TEAD1 Tea domain family member 1 (SV4O transcriptional enhancement factor) CR594735 1.75 0.0169
Transporter
    NR4A3 * Homo sapiens nuclear RNA export factor 3 NM_022052 1.86 0.0198
    C14orf68 Homo sapiens chromosome 14 open reading frame 68 NM_207117 1.68 0.00185
    SLC30A4 * Homo sapiens solute carrier family 30 (zinc transporter), member 4 NM_013309 1.64 0.0303
    NPCIL1 Homo sapiens NPC1 (Niemann-Pick disease, type CI, gene)-like 1 NM_013389 1.64 0.00187
    PKD2L2 Homo sapiens polycystic kidney disease 2-like 2 NM_014386 1.55 0.0118
Cell proliferation
    NPY Homo sapiens neuropeptide Y NM_000905 2.65 0.0252
    MT3 * Homo sapiens metallothionein 3 (growth inhibitory factor (neurotrophic)) NM_005954 1.71 0.0056
Cell signaling
    STC1 Homo sapiens stanniocalcin 1 A1476245 1.99 4.14E-05
    TSHB Homo sapiens thyroid stimulating hormone, beta NM_000549 1.52 0.0498
Metabolism
    CYP2D6 * Homo sapiens cytochrome P450, family 2, subfamily D, polypeptide 6 NM_000106 1.82 0.000452
    SULT4A1 Homo sapiens sulfotransferase family 4A, member 1 NM_014351 2.02 0.00517
Signal transduction
    PMCH Homo sapiens pro-melanin-concentrating hormone NM_002674 1.99 0.00127
    SSTR2 * Homo sapiens somatostatin receptor 2 NM_001050 1.51 0.00651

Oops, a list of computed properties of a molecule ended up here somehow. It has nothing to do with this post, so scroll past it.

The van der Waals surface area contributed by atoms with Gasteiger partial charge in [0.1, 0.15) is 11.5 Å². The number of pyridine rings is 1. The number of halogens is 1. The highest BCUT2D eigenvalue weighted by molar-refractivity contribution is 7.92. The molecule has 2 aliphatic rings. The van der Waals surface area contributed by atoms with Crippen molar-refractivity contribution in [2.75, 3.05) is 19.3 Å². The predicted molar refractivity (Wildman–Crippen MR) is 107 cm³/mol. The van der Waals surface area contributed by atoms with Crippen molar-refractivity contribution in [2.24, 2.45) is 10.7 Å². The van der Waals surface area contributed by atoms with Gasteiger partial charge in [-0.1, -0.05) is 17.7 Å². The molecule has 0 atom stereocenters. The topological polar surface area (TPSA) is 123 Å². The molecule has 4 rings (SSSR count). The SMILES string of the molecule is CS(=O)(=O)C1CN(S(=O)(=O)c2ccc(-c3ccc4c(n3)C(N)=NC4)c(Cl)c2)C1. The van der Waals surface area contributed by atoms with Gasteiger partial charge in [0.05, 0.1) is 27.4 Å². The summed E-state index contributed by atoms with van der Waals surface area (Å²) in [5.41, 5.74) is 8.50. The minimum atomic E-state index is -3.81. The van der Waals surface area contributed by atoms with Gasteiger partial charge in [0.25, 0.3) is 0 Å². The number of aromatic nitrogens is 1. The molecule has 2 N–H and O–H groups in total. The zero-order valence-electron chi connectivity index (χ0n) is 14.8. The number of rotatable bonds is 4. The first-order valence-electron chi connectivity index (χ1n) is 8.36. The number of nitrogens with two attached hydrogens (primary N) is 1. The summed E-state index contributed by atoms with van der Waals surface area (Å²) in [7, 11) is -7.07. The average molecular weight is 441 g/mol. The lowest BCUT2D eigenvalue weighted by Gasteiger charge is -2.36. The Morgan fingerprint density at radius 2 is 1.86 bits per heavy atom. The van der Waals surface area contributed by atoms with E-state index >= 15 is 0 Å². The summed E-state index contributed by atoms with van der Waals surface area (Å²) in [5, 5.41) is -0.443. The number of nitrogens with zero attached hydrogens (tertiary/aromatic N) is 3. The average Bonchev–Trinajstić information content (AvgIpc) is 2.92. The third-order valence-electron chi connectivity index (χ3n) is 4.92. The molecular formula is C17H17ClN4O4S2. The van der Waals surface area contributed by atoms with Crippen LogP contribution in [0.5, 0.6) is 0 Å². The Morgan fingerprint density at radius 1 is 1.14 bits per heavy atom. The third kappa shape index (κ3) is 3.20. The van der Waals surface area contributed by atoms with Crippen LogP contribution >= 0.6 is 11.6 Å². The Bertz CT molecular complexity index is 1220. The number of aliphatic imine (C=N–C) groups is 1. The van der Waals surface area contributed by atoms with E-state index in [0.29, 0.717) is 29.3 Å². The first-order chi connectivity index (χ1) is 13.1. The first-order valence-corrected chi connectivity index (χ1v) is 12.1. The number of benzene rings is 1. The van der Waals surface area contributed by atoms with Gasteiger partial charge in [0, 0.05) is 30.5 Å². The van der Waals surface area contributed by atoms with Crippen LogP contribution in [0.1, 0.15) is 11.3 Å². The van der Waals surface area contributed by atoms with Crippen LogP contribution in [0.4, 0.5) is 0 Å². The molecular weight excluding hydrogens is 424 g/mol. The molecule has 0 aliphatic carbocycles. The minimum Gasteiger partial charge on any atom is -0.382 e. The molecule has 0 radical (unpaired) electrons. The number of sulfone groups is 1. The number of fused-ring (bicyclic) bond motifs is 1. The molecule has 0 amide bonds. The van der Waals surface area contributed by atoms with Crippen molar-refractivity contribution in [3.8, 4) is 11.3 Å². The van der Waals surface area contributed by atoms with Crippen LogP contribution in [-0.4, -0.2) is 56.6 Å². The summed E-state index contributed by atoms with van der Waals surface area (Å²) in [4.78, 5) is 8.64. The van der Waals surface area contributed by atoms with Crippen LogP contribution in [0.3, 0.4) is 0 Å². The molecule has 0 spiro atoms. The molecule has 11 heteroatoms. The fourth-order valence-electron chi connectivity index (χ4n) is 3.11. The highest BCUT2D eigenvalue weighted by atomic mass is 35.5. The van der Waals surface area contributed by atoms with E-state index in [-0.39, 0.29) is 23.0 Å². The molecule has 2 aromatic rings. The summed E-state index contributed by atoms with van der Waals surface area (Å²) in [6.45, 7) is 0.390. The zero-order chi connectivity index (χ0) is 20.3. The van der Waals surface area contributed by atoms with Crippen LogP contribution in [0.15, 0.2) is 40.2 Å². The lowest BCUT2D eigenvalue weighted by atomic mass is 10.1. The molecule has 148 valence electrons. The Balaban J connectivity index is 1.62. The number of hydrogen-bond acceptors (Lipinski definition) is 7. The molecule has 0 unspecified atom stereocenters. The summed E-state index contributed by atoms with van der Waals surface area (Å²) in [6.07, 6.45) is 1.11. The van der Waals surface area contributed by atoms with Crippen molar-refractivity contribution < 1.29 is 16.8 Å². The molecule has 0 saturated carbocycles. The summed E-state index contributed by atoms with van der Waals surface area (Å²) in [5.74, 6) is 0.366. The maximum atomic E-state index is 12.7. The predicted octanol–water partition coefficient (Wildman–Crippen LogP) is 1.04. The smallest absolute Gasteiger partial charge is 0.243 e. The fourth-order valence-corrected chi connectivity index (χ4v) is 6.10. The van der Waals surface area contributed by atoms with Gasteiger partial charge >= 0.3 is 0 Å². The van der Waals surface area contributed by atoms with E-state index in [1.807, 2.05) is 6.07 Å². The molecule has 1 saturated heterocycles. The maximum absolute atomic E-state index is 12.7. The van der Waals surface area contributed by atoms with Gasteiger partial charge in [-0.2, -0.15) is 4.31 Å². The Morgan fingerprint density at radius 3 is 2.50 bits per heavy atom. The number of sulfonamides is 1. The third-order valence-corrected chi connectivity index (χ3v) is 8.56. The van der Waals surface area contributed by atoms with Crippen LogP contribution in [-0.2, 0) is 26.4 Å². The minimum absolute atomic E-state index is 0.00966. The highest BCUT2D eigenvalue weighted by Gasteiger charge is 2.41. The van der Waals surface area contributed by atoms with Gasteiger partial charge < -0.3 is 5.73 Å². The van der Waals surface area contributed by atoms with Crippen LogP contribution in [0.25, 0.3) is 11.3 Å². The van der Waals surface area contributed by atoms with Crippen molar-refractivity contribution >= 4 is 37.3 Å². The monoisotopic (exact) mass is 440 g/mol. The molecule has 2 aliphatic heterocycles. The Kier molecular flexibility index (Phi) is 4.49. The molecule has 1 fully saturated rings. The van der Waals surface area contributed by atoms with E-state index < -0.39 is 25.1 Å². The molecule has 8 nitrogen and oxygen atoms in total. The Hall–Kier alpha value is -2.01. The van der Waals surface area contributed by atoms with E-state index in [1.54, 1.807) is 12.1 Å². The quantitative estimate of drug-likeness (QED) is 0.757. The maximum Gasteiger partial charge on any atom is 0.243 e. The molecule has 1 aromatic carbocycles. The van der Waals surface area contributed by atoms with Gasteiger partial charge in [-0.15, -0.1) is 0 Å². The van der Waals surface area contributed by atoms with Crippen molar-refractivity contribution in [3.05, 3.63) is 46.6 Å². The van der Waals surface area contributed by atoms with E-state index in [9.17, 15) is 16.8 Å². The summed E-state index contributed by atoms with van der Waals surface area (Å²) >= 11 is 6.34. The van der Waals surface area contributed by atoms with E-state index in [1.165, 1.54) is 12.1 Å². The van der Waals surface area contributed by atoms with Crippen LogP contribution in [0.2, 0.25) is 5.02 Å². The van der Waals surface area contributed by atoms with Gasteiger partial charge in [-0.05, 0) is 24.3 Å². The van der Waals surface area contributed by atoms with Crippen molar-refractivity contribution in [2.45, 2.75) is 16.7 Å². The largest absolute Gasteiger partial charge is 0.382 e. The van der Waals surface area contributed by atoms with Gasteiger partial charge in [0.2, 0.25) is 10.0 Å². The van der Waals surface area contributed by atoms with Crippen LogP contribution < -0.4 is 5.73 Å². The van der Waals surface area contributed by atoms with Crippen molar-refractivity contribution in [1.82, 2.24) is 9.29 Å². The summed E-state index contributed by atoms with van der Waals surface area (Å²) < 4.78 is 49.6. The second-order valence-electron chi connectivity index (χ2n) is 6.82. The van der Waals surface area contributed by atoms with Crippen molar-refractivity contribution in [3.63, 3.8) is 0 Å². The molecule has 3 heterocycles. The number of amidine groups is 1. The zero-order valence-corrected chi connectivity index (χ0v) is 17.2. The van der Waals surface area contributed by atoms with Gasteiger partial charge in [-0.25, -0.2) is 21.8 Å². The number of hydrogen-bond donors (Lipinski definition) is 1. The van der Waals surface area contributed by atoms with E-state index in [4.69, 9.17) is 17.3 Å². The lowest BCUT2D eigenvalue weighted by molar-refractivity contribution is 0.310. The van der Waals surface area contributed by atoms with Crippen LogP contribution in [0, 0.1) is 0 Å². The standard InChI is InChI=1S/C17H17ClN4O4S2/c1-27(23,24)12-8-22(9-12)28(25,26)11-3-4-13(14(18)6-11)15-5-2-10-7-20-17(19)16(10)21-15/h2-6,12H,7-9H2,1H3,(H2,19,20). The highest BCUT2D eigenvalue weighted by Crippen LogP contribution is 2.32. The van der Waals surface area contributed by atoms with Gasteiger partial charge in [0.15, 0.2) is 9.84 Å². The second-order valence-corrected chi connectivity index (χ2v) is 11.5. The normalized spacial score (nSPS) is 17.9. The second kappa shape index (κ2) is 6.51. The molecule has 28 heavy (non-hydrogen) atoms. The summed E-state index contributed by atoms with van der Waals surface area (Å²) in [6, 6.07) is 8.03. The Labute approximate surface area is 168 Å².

Miscellaneous function
    EGFL8 Brain development: EGF-like-domain, multiple 8 NM_030652 1.77 0.0248
    RCAN3 Calcium-mediated signaling: RCAN family member 3 BM457392 2.00 0.00402
    PACRG Cell death: PARK2 co-regulated NM_152410 1.55 0.0222
    FLCN Cell cycle: folliculin AL831885 1.50 0.0199
    FNDC5 * Extracellular matrix: fibronectin type III domain containing 5 NM_153756 1.52 0.0299
    LOC221272 Microtubule cytoskeleton organization: FLJ21659 fis, clone COL08743. AK025312 1.64 0.0174
    FLJ21272 Microtubule cytoskeleton organization: FLJ21272 fis, clone COL01753. AK024925 1.56 0.0147
    MTMR9 Phospholipid dephosphorylation: myotubularin related protein 9 AF339813 1.55 0.0394
    DPP6 Proteolysis: dipeptidyl-peptidase 6 BX094874 1.54 0.0403
    PMCHL2 Synaptic transmission: pro-melanin-concentrating hormone-like 2 NM_153381 2.36 0.00696
    HERC5 * Ubiqitin cycle: hect domain and RLD 5 NM_016323 1.73 0.000338
    CLDN6 Cell-cell adhesion: claudin 6 NM_021195 1.82 0.0277
    PRRG4 Calcium-ion binding: proline rich Gla (G-carboxyglutamic acid) 4 (transmembrane) NM_024081 2.19 0.00463